And so, after a week of stillness, the week of 31 March-6 April 2016 saw normal service resumed. The earth kept shaking.
The United States Geological Survey’s real time earthquake map, which records (in broad terms) all earthquakes in the US and its territories and those of at least magnitude 4 (≥M4.0) elsewhere, was a busy place.
In total there were over 1700 earthquakes on the map, of which five, all around the margins of the Pacific Ocean, were ≥M6.0 and 25 ≥M5.0.
As usual, most of the intermediate and larger earthquakes (for convenience, those of ≥M4.5) were associated with the margins of the planet’s tectonic plates.
There was just one outlier, off the west coast of Greenland.
The Week’s Largest Earthquakes: M6.9, Vanuatu
This week, two tremors tied for the title of the week’s largest earthquake. As the two occurred only around 40km apart, in a similar tectonic setting and within a few days, it’s reasonable to deal with them together as they are evidently part of the same earthquake series.
The first of the two occurred on 3 April; the second, to the south west, was three days later. Both occurred at a similar depth (35 and 34 km respectively). With differing magnitudes we might have defined one as the mainshock and one as a foreshock or aftershock; but in this instance it’s simpler just to treat them as two large earthquakes with the same cause.
And what was the cause? The complex tectonics of the western Pacific regularly give rise to noteworthy earthquakes as the boundary between the Australian and Pacific plates twists and turns, varying in nature and in the direction of subduction (where that occurs).
West of the islands of Vanuatu, subduction does, indeed, take place, with the Australian plate descending beneath the Pacific plate along the North New Hebrides Trench. The earthquakes (and the dozen or so aftershocks of ≥M4.0 which accompanied them) all appear on the map on the overriding plate at a distance from the trench which is roughly equal to their depth. This suggests that they are straightforward examples of fracture at or near the plate interface — in other words, classic subduction earthquakes.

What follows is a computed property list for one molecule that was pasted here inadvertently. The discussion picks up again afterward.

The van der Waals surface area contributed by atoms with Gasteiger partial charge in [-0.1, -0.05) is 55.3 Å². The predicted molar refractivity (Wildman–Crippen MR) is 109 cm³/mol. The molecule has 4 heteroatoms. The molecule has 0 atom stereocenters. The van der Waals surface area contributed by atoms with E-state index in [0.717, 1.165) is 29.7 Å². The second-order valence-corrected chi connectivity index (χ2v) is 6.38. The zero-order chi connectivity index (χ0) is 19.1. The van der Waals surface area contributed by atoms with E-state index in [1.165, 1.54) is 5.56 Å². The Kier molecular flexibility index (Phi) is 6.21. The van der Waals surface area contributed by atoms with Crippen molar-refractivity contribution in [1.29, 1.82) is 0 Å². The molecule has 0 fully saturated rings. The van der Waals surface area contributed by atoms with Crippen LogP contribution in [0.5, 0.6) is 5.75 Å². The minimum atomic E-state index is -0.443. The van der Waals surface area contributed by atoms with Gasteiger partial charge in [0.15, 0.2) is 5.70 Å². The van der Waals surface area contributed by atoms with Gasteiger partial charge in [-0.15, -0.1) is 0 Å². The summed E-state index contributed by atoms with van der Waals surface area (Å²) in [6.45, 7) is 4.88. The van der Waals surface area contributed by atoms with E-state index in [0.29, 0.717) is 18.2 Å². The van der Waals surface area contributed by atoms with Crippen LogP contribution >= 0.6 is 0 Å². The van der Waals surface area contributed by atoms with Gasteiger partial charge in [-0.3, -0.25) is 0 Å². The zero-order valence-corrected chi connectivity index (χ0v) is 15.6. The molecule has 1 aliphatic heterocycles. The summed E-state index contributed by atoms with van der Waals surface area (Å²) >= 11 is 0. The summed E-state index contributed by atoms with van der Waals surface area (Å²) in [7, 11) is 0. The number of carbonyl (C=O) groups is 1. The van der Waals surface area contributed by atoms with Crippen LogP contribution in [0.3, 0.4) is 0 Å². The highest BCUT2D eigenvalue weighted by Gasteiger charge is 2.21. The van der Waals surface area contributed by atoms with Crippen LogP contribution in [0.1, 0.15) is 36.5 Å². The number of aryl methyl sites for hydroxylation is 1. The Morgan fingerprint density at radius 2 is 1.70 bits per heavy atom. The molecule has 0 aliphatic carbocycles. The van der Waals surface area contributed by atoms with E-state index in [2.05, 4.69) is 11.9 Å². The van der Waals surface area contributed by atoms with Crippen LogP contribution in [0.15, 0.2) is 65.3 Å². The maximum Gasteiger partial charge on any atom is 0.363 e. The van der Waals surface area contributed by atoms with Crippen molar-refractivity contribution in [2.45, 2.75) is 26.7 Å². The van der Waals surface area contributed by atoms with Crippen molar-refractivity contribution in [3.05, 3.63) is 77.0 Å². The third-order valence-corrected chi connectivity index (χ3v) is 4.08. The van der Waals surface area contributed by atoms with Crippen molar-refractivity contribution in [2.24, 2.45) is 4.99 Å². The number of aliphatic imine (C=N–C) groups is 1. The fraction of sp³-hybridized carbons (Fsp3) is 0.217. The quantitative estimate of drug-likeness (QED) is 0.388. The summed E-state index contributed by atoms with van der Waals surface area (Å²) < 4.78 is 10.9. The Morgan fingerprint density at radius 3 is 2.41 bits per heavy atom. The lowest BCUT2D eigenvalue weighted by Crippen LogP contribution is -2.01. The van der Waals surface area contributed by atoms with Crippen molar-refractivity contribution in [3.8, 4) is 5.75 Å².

M5.1 Tremor, Greece
The many subduction zones of the Pacific are a feature of a mature ocean which is beginning to close. On the other side of the world, the Mediterranean basin represents an example of a much more advanced stage in the closure of an ocean.
The former Tethys Ocean has been consumed by the coming together of Africa, Eurasia and Arabia.
What’s left of it is squeezed between the continents, twisted and uplifted. While not regarded as a major earthquake zone to compare with those of, say, the western Pacific, it nevertheless experiences regular seismic activity and is capable of producing much larger (and potentially damaging) tremors.
This week’s M5.1 occurred along the Hellenic Trench, which curves from the southern Aegean, south of the island of Crete. Here the African continent is subjecting beneath Eurasia. This week’s earthquake was almost on the trench itself and at a depth of 10km. These data aren’t clear enough to indicate whether, like the Vanuatu series, it was a direct result of subduction or whether it was the result of deformation. But we can be sure the continental collision had a hand in it.
US Earthquakes: Meanwhile, in Alaska
Most weeks when we discuss US earthquakes, we talk about one of three places — Alaska, California or Oklahoma. Well, here we are again, back up in the north of the Pacific. And once again we can look to a subduction zone as the source of an earthquake, this time an M6.2 on the Alaskan peninsula.
This earthquake is unlikely to have been directly caused by subduction. Further west, the Aleutian Trench is a large and straightforward subduction zone but the tectonics of mainland Alaska are more complicated, with many fault and fold belts running broadly parallel to the Pacific-North American margin.
This week’s earthquake was shallow (10km) and around 200km from the trench. That makes it almost certainly the rest of crustal deformation.
Last Thoughts: The Pacific Ring of Fire
The Pacific is surrounded by zones of earthquake and volcano activity. Major subduction zones occur not just around the Pacific plate itself but along the margins of the Cocos and Nazca plates, which subduct beneath Central and South America. The margins of this ocean include the subduction zones of Alaska, Cascadia, the Andes, New Zealand, Tonga, the Philippines and Japan, among others. Oh, and just for good measure, our old friend San Andreas (though not a subduction zone) is in there too.
It’s no surprise, then, that there’s barely a week when we don’t see a major earthquake (at least M6.0) in the Pacific, and it’s cause for comment when the largest earthquake occurs elsewhere.